Thomas Sowell
The media have recently been so preoccupied with a Congressman's photograph of himself in his underwear that there has been scant attention paid to the fact that Iran continues advancing toward creating a nuclear bomb, and nobody is doing anything that is likely to stop them.

Nuclear weapons in the hands of the world's leading sponsor of international terrorism might seem to be something that would sober up even the most giddy members of the chattering class. But that chilling prospect cannot seem to compete for attention with cheap behavior by an immature Congressman, infatuated with himself.

A society that cannot or will not focus on matters of life and death is a society whose survival as a free nation is at least questionable. Hard as it may be to conceive how the kind of world that one has been used to, and taken for granted, can come to an end, it can happen in the lifetime of today's generation.

Those who founded the United States of America were keenly aware that they were making a radical departure in the kinds of governments under which human beings had lived over the centuries -- and that its success was by no means guaranteed. Monarchies in Europe had lasted for centuries and the Chinese dynasties for thousands of years. But a democratic republic was something else.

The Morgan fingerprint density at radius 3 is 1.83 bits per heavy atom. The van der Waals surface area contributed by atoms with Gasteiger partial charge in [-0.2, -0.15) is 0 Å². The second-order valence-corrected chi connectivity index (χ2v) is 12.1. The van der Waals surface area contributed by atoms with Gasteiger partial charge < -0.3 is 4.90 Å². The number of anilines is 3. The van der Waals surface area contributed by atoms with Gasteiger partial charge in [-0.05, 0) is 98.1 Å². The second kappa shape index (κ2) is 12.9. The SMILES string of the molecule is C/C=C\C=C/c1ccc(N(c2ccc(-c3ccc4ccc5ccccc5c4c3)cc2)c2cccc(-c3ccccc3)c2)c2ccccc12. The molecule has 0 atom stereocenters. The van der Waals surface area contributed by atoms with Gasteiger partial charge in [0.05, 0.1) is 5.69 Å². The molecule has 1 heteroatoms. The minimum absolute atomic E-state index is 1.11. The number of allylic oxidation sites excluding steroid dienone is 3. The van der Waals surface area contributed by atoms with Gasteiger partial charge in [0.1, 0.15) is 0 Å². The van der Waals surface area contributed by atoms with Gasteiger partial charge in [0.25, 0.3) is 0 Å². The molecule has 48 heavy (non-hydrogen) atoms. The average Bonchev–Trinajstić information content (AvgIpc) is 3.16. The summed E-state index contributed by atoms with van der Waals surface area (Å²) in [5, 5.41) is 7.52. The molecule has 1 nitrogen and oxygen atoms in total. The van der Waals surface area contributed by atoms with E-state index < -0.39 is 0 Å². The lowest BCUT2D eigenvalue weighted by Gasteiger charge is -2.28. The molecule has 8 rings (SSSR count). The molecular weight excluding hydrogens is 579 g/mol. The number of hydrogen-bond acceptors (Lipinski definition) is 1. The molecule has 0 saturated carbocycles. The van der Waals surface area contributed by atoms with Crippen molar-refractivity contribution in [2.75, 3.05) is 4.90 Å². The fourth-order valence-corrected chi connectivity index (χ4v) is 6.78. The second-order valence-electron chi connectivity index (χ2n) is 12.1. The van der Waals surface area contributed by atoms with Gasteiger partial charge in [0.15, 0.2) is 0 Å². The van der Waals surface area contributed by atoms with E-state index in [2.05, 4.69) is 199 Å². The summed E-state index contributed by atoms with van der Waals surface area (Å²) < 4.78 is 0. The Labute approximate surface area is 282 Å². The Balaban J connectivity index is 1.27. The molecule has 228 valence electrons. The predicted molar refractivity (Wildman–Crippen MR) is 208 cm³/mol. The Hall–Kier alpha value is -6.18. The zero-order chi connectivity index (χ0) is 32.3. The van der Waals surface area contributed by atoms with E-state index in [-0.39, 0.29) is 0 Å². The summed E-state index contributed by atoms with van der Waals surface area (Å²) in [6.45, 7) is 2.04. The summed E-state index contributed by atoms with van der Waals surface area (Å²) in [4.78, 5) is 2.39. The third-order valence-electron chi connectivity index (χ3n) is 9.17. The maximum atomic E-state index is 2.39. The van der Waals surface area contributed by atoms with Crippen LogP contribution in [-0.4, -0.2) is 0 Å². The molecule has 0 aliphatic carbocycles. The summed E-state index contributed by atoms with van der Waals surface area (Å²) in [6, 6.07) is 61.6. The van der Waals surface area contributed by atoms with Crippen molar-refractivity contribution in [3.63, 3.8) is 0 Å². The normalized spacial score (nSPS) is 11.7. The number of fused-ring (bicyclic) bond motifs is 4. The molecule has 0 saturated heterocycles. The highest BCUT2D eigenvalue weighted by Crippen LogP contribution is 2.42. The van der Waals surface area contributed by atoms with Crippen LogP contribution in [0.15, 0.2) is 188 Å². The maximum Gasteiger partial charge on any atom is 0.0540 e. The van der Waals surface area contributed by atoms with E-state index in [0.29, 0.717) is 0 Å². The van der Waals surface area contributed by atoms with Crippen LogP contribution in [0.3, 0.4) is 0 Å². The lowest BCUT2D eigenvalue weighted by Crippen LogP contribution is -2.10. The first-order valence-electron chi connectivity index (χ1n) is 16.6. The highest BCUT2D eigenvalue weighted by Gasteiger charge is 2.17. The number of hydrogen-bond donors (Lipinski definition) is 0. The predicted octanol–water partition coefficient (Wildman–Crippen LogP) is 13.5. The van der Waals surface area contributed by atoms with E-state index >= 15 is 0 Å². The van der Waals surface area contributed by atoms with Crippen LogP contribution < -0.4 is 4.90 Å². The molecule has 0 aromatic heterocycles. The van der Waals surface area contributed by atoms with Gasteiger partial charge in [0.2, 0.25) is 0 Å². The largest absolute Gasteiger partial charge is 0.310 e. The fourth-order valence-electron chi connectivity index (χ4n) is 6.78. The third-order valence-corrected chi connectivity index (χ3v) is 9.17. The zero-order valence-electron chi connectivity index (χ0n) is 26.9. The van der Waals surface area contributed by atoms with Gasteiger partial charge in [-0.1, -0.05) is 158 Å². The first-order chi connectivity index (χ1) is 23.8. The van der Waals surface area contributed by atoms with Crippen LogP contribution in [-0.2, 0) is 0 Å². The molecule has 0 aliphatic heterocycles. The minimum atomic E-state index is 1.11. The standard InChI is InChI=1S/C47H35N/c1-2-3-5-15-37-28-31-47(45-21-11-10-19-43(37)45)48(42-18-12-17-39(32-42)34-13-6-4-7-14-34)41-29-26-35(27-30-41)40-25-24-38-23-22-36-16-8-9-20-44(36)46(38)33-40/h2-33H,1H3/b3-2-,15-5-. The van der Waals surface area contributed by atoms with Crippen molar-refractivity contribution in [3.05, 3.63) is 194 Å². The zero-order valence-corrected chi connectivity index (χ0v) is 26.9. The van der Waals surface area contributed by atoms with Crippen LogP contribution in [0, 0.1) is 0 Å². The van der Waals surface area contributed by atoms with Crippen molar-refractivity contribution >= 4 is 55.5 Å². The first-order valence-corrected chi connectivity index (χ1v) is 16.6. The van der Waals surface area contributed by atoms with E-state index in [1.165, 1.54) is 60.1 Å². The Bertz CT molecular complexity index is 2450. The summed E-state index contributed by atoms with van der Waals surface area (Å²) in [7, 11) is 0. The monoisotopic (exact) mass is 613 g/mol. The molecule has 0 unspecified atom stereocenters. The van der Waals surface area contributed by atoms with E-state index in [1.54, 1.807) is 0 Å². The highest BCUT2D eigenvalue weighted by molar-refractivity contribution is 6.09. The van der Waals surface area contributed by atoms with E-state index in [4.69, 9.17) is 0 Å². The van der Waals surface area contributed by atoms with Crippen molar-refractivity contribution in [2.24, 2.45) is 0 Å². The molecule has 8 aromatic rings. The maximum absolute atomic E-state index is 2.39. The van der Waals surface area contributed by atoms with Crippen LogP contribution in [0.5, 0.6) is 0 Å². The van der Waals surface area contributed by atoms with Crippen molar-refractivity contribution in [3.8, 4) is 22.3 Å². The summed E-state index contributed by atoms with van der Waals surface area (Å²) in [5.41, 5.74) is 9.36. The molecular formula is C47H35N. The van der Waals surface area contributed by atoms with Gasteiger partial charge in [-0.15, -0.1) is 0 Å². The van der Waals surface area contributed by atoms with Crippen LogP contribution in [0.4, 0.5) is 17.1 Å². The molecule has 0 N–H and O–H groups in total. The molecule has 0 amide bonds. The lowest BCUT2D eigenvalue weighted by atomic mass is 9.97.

While the convention that was writing the Constitution of the United States was still in session, a lady asked Benjamin Franklin what the delegation was creating. "A republic, madam," he said, "if you can keep it."

In the middle of the next century, Abraham Lincoln still posed it as a question whether "government of the people, by the people and for the people shall not perish from the earth." Years earlier, Lincoln had warned of the dangers to a free society from its own designing power-seekers -- and how only the vigilance, wisdom and dedication of the public could preserve their freedom.

But, today, few people seem to see such dangers, either internally or internationally.

A recent poll showed that nearly half the American public believes that the government should redistribute wealth. That so many people are so willing to blithely put such an enormous and dangerous arbitrary power in the hands of politicians -- risking their own freedom, in hopes of getting what someone else has -- is a painful sign of how far many citizens and voters fall short of what is needed to preserve a democratic republic.

The ease with which people with wealth can ship it overseas electronically, or put it in tax shelters at home, means that raising the tax rate on wealthy people is not going to bring in the kind of tax revenue that would enable wealth redistribution to provide the bonanza that some people are expecting.


Thomas Sowell

Thomas Sowell is a senior fellow at the Hoover Institute and author of The Housing Boom and Bust.

Creators Syndicate